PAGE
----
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How climate change is impacting fall foliage

Our changing climate is impacting when colors peak, how bright they become, how long they stay brilliant for and the overall health of trees.

WASHINGTON — We still have a couple more weeks until peak fall foliage for most of the DMV but the recent weather may impact when the leaves come down.

We asked students at George Mason University what they like most about fall. Here's what they had to say:

“The way the leaves fall down and get caught in the wind. It’s just so relaxing.”

“Something I like about fall is the cooler weather and the colors of the leaves.”

“I just like stepping on crunch leaves. It’s probably my favorite part. It’s really simple, but I like doing it.”

“It goes from purple to green to red. And it’s just interesting to see how that goes.”

Also interesting is how the short-term and long-term weather can impact fall colors. Rain, sun exposure and temperatures are among the biggest factors affecting foliage. Let's start with rain...or lack thereof.

“Anytime we have water stress, the plant will shut down, and it will drop those leaves,” explains Rebecca Forkner, an Associate Professor of Biology at George Mason University in Fairfax.

And we could see the impacts of drought right on campus.

Credit: WUSA Weather

“So you can see as we move down the slope there’s a drainage with less water downslope," said Forkner. "And the trees that are experiencing that drought are turning earlier.”

Drought impacts not only when leaves fall, but also how bright they become.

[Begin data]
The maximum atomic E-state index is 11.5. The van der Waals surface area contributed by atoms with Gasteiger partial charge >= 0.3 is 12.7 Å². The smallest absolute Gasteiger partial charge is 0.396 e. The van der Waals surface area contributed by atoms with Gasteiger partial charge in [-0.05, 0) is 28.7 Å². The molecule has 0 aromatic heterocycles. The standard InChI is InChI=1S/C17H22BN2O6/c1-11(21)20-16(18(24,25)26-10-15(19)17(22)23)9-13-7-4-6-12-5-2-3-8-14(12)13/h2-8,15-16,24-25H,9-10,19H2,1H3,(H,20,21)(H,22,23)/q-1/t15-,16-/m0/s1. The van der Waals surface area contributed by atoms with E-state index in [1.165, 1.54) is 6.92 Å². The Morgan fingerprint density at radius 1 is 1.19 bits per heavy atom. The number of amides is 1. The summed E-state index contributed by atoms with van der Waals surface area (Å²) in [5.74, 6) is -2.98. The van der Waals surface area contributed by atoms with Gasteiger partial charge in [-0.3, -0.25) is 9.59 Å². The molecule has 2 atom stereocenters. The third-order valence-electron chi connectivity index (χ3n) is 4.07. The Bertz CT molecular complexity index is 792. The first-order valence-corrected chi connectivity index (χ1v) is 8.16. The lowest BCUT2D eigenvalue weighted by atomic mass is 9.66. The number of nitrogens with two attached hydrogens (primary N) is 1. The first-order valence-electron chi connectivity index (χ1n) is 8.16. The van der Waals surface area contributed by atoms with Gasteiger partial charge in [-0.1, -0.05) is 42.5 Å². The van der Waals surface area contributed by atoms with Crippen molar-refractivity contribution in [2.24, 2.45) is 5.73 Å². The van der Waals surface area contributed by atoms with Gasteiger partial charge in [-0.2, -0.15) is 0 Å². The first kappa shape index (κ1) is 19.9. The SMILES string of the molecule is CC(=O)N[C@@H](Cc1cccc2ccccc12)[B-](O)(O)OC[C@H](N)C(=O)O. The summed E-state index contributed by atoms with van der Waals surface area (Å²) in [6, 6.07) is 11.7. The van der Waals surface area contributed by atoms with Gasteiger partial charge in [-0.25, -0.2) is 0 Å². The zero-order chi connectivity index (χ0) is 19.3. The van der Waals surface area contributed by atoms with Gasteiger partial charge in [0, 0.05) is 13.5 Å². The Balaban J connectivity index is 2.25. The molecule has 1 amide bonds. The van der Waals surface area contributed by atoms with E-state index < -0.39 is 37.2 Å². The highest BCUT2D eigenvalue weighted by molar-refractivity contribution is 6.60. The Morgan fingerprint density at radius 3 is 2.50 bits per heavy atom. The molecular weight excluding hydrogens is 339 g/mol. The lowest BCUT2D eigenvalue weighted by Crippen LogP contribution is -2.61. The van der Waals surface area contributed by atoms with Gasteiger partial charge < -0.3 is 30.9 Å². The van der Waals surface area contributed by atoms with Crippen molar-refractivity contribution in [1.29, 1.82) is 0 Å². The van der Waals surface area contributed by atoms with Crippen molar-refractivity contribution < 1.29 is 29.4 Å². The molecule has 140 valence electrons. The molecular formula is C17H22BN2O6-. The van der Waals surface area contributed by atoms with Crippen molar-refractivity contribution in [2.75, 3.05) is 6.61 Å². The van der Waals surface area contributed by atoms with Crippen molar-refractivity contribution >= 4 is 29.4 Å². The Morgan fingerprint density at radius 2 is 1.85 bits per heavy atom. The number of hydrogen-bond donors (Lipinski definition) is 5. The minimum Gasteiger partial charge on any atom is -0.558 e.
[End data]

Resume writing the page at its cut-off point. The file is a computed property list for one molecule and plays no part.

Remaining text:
Forkner said, “without that water in the fall, we get mostly yellow leaves, brown leaves, [but] not that beautiful red that we often are looking for.”

Between the dry spells we've seen this fall and the cloudy days mixed in, leaves are trending two to three days earlier than normal and the color isn't as bright.

Credit: WUSA Weather

“It's a little bit muted," explained Forkner. "I think in terms of the color, we had cloudy days for at least a span of about four days and that has muted some of the colors that we would expect to see right now. We're also a little warmer, so I'm waiting for those 40-degree evenings combined with some really sunny days to produce that brilliant color that we'd like to see.”

And leaves turning earlier and earlier is a trend the lab at George Mason University has seen over the past 150 years. Using data dating back to 1820, they've found about half a day to a quarter of a day advance per year due to some drying. 

The colorful leaves are coming earlier, but not necessarily staying longer. 

“In some cases also have an increase in temperature, when we have an increase in temperature along with an increase in water, we can see an extension of the growing season," says Forkner. "And that's what most climate models have been predicting is that we'll have green leaves for longer in the year.”

While money doesn't grow on trees, trees can bring in a lot of money. A 2015 report by the United States Department of Agriculture stated that the New England area receives an estimated 8 billion dollars annually in local revenue from fall tourism, an industry that relies on the well-being of trees. 

And you can help scientists track the health of trees just by using your cell phone. When you’re out in nature just snap a picture of trees and upload it to iNaturalist so that they can access the data.

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